Tuesday, October 2, 2012

BYOD and INDIA



Yup BYOD is big in the western countries where iPad is almost a household thing – may not be true in India by a long shot but we are not left out either. The tablets have in fact infiltrated into the corporate India. Due to all the commute issues you see in a typical urban India more & more employees are taking work to home or what I say to the road (I see today lot more people using their tablets to work sitting in the chauffeur driven car try to make the most of the horrible long commute time).

According to a survey conducted by one of the cloud infrastructure companies (VMWare) which was conducted across 10 countries in the Asia-Pacific region including India found that employees find them more productive at workplace getting their own smartphones & tablets  (72%) and  in India it was 77%.

With the consumerization of IT, corporate IT is really struggling with the growing demands from users to access apps and data from their preferred devices. Today’s young talent wants to access social media and the internet via their devices at workplace. The companies which do offer this freedom is seen as more progressive and employee friendly. The survey suggests that 82% in India are provided with a portable device by the employer but still 77% get their own device to work to complete their tasks.

In India of all the people surveyed, 72% claimed to be more productive working the devices of their choice, 70% claimed to be happier in their role when they are allowed to work using their own device and 66% said that life and work was less stressful when they had a choice of what device they use.

BYOD apart making employees productive, happy etc has also become a lifestyle symbol and choice best left to the individual employee, feels many in the HR community. In India there is a constant tussle between the CIO and the HR. CIO wants more control and says no to BYOD, but HR wants more freedom for the organization and the employees, and say that BYOD and freedom of the device are a must – a tussle I am sure will tilt towards the freedom part.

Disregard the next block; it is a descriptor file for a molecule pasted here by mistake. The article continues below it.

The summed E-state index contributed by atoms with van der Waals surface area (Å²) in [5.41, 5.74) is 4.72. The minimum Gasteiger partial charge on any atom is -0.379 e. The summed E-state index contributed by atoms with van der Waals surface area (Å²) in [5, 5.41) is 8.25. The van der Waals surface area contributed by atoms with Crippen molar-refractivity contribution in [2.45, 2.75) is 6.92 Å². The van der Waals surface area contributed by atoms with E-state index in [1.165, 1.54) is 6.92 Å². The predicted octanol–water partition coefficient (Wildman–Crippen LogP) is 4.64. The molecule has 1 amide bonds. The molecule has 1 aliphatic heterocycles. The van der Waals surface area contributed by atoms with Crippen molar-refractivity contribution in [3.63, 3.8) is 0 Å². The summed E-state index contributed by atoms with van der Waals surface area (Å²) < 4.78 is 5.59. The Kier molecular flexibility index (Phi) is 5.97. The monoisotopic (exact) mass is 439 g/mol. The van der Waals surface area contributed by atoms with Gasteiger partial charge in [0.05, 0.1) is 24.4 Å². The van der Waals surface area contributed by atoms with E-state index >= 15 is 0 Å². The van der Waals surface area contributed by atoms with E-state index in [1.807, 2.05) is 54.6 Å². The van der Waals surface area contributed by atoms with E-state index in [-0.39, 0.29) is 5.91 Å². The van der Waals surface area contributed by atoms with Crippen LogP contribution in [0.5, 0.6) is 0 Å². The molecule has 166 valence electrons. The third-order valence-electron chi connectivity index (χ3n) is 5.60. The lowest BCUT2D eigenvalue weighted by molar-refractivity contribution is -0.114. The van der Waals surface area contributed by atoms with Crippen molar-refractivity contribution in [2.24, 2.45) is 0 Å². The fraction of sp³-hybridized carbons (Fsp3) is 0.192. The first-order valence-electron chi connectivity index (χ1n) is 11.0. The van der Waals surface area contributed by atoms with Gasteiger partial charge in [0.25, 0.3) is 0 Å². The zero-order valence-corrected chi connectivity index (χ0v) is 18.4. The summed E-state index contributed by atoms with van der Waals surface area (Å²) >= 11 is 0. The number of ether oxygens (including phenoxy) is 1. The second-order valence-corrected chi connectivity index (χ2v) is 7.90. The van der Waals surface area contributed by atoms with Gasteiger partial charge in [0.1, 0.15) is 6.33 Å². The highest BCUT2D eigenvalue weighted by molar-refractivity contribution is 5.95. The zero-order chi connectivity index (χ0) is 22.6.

Ofcourse CIO is not a control freak either but he has his own worries. BYOD comes with its own security and data leak issues and on top of it using corporate bandwidth and time for personal work which is a loss of productivity. Some call BYOD even “bring your own disaster” (or compared to bring your own device). Lot of organizations put restrictions on how the BYOD can be used and what all it can access. The survey suggested that 47% of Indian workers felt their organizations had put restrictions for BYOD which lowered their potential work efficiency. Feels industry experts that restrictions are here as a passing phase and IT should invest in technology, management & analytics tools to help solve BYOD issues be it related to security or access or data leak.

Even Gartner report of June 2102 which surveyed organizations with 500 or more employees in the United States, the United Kingdom, Germany, Australia, the BRICs (Brazil, Russia, India and China) and Japan sort of matches with this report.

"Mature countries consider BYOD programs as bringing with them both legal and technical issues, whereas emerging countries only see technical issues. For instance, mature regions are more concerned with security and data privacy regulations for immature MDM than emerging regions,” "In BRIC countries, employee turnover can be high in some sectors, leading to more theft of devices and data. BYOD and virtualization can reduce those enterprise losses” says a research director at Gartner.

From all these looks like BYOD is a trend that will continue to stay and thrive in the corporate India.

Manjunath M Gowda
CEO, i7 Networks – “listen to your network”
Author is the CEO of i7 Networks which works on next generation analytics and intelligence related to bandwidth, security and BYOD.

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